“It’s beyond my control”: the feasibility of the protection of IP rights in the context of OE

Hi world!

During the past two weeks we have been discussing sharing and openness in the context of open learning. As a result of our fruitful discussions, a lot of fascinating aspects, relating to this topic, were revealed, but in my post here I would like to focus on a particular concern that I have in the context of OE and OER. A disclaimer: I am a lawyer, that has recently come to a realisation that most of my concerns usually stem from my professional background, something that I did not reflect much upon before.

The first and the foremost concern that I have is the feasibility of the protection of IP rights in the context of OE. While I was watching a video and a recording of the workshop on Creative Commons Licenses that perfectly explained how one can share the results of one’s work and determine how one’s work can be used by others, I could not help thinking about the legal practicalities of such a sharing tool, especially when it comes to its enforcement.

Let’s imagine a situation, where you create your work and state clearly that your work is not for commercial use. Then you realize that there is a lecturer at a tiny private institution in another jurisdiction (country) who actively uses your work in their teaching. The problem is that students can only be enrolled at this tiny private institution on a commercial basis, namely, they pay for their education there. That in its turn means that your work is used for commercial purposes against your expressly stated wishes and, of course, you do not get any royalties, associated with its use. If that happens, you can attempt to sue a violator for violating your IP rights (see, for instance, a couple of cases regarding violation of non-commercial use of Creative Commons Licenses, enlisted on their own Creative Common legal database, https://legaldb.creativecommons.org/cases/?tags%5B%5D=NonCommercial), but this route would be too tiresome, cumbersome and under the enlisted circumstances unreasonable, to be blunt. So, in the end you are left in a situation where your work is misused and there is little that you can actually do about. I personally find this aspect particularly disturbing as I cannot see how one’s IP rights can be protected in such a situation and that in its turn discourages me from actively using this tool.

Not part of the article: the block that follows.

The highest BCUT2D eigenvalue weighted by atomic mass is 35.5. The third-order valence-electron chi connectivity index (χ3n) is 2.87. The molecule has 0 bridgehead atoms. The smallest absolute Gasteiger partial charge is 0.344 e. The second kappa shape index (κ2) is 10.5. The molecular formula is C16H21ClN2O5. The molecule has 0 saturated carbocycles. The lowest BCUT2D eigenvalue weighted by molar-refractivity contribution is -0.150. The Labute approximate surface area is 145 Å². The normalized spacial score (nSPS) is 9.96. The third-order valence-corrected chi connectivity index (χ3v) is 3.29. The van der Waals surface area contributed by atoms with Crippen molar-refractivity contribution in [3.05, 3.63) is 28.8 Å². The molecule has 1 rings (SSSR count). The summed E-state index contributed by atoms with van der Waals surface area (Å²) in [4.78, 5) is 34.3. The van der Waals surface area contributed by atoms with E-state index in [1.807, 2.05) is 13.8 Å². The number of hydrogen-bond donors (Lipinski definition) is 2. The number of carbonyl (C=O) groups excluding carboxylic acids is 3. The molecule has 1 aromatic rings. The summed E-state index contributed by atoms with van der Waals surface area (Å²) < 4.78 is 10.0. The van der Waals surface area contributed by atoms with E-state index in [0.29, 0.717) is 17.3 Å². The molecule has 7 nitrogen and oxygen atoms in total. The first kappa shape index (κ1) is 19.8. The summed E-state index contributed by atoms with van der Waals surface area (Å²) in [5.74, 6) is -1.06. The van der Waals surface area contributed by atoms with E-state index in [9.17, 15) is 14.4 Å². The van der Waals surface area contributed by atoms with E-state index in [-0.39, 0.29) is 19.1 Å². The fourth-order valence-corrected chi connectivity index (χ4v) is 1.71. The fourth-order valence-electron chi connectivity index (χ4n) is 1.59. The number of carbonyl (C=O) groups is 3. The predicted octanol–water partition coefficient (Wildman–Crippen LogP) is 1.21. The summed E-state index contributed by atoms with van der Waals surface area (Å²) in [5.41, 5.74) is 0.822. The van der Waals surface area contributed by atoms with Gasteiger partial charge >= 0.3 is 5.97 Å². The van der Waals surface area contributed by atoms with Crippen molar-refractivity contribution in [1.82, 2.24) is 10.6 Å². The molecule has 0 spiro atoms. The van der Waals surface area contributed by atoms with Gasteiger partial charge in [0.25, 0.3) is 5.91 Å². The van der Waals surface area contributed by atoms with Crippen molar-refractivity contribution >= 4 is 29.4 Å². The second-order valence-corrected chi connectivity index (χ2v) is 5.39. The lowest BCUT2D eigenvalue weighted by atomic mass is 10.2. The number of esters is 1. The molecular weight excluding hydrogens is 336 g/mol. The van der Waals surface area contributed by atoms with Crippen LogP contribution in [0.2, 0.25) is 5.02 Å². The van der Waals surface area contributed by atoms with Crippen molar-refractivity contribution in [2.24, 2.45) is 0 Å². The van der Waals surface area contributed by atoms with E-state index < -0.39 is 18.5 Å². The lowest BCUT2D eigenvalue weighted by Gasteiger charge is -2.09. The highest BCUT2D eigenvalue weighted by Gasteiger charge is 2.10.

What are your thoughts in this regard?


Finally.. My reflections on Topic 1:)


  1. Good case to discuss. Surely this sort of issue occurs just as often with fully copyrighted material – is it worth trying to sue someone in a far-off country for something relatively trivial? The strength of CC is that you retain your copyright but give certain permissions in advance and so other people can freely reuse and even adapt your work as long as they clearly credit the original and link to it. I know many academics who publish whole books as CC and the book is free. They reckon that the book isn’t commercially attractive and even if it was the royalties are usually very low anyway.